Robert Lanza writes an article for PsychologyToday “Is Death an Illusion” expounding something called “Biocentrism” that alleges that Quantum Mechanics somehow makes sense “if you add life and consciousness to the equation, you can explain some of the biggest puzzles of science.” Really?
This guy is somewhat well informed about advanced physics experiments, but when he follows, for instance, a discussion of the entangled photons with a conclusion that somehow our minds are part of what’s affecting the photon behavior, it’s like he’s surrendered his brain to mystic credulity.
Did he ever consider that when photons “know” what their twin will do in the future, that the simple explanation is that “time” doesn’t apply to particles in this state in the way we’re used to? This is an observer-independent explanation – and happens to be the one that the experimenters endorse, as opposed to his supposition that these experiments somehow show some mystical impact of the mind on reality.
If it was our minds influencing the particles in the experiment, what happens to the experiment when it’s your mind versus my mind? Do you suppose the Heisenberg Uncertainty Principle can be tricked by one observer measuring position and another observer measuring velocity?
LOL…. Of course not. So I ask, how did this guy become an M.D. while seemingly completely surrendering his critical faculties?
And another thing. His discussion of the twin-slits wave-particle duality experiments is just plain wrong. When many photons pass through two slits they show it’s wave nature in the resulting interference pattern. But when the number of photons is reduced to being something like “one at a time” they pass through, as he says, “like a bullet”, choosing one or the other slit. But he left out the really important detail, that the accumulated impacts of those “bullets” measured over time replicates the interference pattern – meaning, again, that “time” is not meaningfully affecting the photons (else the impact distribution from single photons would be a Gaussian distribution).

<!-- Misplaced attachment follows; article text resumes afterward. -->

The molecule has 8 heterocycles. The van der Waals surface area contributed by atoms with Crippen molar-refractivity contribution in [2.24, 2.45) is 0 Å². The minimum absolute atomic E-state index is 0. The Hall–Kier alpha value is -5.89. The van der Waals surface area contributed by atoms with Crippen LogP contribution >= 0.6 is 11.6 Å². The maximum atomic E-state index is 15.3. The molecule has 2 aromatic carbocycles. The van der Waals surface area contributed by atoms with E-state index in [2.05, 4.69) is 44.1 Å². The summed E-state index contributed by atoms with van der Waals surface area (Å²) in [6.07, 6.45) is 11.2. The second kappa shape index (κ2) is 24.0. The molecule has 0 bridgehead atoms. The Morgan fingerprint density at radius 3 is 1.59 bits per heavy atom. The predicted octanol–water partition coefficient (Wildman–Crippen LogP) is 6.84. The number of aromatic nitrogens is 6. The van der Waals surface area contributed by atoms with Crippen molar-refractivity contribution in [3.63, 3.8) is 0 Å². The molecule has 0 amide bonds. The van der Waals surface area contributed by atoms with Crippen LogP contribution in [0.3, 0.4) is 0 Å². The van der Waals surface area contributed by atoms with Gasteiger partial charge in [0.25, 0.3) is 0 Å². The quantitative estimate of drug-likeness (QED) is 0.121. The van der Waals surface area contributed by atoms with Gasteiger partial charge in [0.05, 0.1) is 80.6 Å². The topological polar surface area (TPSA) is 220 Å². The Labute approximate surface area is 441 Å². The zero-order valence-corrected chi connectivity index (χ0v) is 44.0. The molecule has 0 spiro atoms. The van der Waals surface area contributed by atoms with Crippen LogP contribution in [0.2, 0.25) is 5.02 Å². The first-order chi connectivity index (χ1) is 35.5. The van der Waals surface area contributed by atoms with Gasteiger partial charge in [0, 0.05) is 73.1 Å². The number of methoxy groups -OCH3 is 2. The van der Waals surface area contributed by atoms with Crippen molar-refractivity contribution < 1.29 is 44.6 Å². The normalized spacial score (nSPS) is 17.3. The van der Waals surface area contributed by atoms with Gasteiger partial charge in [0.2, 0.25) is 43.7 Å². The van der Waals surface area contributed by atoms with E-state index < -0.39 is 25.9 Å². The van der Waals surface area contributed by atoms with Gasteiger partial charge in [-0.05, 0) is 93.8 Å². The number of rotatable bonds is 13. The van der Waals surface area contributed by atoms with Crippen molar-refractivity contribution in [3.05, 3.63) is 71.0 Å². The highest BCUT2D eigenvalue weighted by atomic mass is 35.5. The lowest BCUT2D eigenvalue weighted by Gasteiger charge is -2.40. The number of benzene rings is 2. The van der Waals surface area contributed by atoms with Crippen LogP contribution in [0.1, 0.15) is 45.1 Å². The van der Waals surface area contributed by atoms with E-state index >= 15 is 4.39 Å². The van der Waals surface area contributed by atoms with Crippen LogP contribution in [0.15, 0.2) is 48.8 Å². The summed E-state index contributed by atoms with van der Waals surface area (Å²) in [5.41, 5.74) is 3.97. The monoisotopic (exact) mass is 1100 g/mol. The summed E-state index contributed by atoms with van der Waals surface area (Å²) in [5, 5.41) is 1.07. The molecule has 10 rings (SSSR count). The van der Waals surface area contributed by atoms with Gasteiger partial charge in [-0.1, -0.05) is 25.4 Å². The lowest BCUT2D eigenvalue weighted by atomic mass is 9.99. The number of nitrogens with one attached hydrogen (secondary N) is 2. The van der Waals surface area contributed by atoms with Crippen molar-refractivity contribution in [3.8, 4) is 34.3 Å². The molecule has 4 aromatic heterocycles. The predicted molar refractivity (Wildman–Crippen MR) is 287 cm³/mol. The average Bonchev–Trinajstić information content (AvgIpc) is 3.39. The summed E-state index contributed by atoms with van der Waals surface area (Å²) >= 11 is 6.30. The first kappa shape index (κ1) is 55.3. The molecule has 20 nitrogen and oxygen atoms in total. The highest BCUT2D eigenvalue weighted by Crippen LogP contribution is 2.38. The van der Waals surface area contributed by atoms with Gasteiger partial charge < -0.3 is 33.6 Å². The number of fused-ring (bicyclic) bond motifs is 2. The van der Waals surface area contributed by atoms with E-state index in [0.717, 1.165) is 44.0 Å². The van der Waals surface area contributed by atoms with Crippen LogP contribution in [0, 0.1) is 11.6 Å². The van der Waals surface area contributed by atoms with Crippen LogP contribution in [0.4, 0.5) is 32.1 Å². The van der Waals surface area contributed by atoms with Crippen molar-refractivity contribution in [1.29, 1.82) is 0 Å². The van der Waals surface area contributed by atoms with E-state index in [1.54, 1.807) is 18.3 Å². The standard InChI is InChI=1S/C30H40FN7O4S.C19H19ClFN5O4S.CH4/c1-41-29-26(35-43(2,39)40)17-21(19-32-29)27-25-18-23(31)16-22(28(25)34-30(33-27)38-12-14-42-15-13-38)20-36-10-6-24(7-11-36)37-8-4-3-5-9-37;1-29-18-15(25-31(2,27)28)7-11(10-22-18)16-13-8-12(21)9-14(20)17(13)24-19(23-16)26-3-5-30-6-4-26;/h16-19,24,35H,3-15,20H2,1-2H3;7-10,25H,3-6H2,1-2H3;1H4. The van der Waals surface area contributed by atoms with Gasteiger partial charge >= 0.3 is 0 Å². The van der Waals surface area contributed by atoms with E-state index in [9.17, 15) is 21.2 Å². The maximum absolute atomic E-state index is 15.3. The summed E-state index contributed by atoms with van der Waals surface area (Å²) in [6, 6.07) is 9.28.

These results need not be very profound at all, given that, as Relativity explains, anything moving at the speed of light no longer perceives the passage of time “outside” it’s observer frame (or restated for people who think that by “perceives” I’ve left open the door for observer-dependent reality – time stops outside of your “space-ship” when your “space-ship” is moving at the speed of light. There’s no “perception” about it, except that you have a brain that observes the reality around you). Photons move at the speed of light, so while mind-blowing in its outcomes, it need not imply any scientific misunderstanding of reality that time as we perceive it doesn’t play the same role in the life of particles like this. And these effects need not be reserved to photons. All particles are ultimately a “wave-packet” so should also exhibit light-speed time paradoxes in some circumstances, too.
“Biocentrism” may, thus, be an apt name. Just as ethnocentrism causes one culture to misunderstand another, “biocentrism” may just be the process of (some) “living things” using their consciousness-centric outlook to misinterpret reality, under the guise of scientific-sounding explanations.
“Time is what keeps everything from happening at once,” but that doesn’t mean it exists just because we perceive it. But regardless of whether it really exists, being dead is still being dead. Lanza says, “We believe in death because we’ve been taught we die.” No, we don’t. We believe in death because everyone with any life experience has observed the death of something else.